The elusive combination of “Netflix” and “ebooks” has been the dream of many readers for several years now. It’s an idea so simple and attractive that its absence has been frustrating. It doesn’t seem that hard, after all; libraries already distribute non-owned ebooks (more on this in a minute), so it’s really been a question of who can wrangle enough launch content into a package at a price that readers will like.
And Oyster has done it.
Now, a couple of caveats before I go any further: this is a invite-only launch with limited content on one platform. That’s right, you have to request an invite to pay 10 bucks month for books from only one of the Big Five publishers (HarperCollins, good on you for trying this) and some smaller publishers. And you have to have an iPhone to do it.
But even just this little nibble of what Oyster can be is tremendously exciting.
What’s exciting is that it is so damn simple. You browse ebooks, find something you like, and start reading it. No holds, limits, or tiers. You don’t have to launch an outside app to open a book and you don’t have finish one book before you start another. The interface is gorgeous and feels right at home on my iPhone; easy-to-read text with a user-interface that is as lightweight as is possible.
When you first sign-up, Oyster asks you (in a web interface) to browse popular titles in several categories to pick five books you are interested in. Presumably, this is to give you a taste of what is available and to hook you into trying more before you go so far as to enter your credit card info (there is no trial period here).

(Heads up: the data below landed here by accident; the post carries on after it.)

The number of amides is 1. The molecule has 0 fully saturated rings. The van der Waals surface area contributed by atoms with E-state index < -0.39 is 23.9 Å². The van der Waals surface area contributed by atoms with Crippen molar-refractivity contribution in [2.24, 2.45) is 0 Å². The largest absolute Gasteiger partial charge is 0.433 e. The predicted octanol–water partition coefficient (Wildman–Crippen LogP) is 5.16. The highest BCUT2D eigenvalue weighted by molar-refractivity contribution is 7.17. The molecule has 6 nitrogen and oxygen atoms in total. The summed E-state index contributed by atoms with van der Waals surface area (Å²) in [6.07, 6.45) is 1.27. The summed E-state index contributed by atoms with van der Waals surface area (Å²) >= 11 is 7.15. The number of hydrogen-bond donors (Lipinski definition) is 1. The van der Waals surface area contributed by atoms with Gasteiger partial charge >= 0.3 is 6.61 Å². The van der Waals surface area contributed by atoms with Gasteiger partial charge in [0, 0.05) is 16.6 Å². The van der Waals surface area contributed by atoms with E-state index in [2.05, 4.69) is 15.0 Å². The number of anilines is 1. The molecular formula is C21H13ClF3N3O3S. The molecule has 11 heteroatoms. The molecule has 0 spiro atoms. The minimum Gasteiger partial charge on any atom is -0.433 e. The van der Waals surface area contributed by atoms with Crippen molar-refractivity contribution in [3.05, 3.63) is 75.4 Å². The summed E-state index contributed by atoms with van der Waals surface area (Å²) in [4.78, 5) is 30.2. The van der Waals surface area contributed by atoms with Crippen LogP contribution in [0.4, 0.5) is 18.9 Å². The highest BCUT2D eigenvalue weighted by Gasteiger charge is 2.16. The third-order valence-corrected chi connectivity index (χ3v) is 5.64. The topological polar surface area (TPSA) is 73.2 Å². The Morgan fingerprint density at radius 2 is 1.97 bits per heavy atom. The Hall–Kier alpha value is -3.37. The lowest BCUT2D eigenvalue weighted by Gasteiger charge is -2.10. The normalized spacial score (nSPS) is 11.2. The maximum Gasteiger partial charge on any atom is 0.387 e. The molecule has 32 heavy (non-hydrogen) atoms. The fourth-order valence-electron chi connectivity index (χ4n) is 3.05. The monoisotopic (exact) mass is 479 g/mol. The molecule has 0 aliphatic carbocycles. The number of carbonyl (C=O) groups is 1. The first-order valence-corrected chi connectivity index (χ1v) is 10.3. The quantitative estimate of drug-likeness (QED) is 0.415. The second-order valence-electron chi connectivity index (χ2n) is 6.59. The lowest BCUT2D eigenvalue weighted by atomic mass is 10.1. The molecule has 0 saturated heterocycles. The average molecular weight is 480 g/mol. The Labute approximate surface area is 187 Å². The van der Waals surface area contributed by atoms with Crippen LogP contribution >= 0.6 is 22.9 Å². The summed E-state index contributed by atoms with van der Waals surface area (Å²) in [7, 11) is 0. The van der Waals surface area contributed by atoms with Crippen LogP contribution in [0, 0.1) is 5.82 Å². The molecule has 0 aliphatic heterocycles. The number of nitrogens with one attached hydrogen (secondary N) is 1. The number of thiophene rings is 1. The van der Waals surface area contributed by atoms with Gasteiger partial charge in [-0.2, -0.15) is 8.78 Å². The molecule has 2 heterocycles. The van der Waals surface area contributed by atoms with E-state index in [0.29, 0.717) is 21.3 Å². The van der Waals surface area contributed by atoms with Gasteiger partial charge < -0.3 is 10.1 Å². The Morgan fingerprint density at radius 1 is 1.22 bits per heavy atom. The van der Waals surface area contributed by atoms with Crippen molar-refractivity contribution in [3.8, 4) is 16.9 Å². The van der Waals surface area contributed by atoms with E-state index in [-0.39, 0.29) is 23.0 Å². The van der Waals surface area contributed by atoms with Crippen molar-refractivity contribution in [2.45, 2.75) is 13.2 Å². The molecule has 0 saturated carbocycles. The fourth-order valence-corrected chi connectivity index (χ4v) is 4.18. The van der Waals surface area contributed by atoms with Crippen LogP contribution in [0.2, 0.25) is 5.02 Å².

After that, you get a link to download the app from the App Store, and you are ready to browse and read. Even with pretty limited publisher participation, Oyster feels like a steal. After about 30 minutes of browsing, it was easy to find dozens of titles I am interested in.
And that’s really it: a clean, pleasant experience with enough titles at an attractive price. That there isn’t more to review here is probably the best thing I can say about it; it’s the obvious and intuitive implementation of a Netflix for ebooks that I and so many other readers want.
That’s really it as far as my review, but I do have some uncollected thoughts about Oyster and its future.
1. Unlike most ereading apps, in Oyster you swipe up to turn the page, rather than across. I find this a more intuitive gesture with your thumb, especially on a phone-size device, though it took me a few minutes to get used to.
2. There seems to be some infrastructure to having friends and followers in the app, but since the invitations are still so limited, it’s difficult to see what it possible or annoying there.
3. I would expect that even if Oyster gets significant buy-in from publishers, we are likely to have access to content in a Netflix-streaming way. That is, not frontlist and not perpetual. Don’t expect the next George RR Martin to be available on Oyster for a good long time after it is released. I think a good, and possibly more sustainable, path for Oyster is to be a Netflix for backlist ebooks. At this price, this is still a fantastic deal for readers.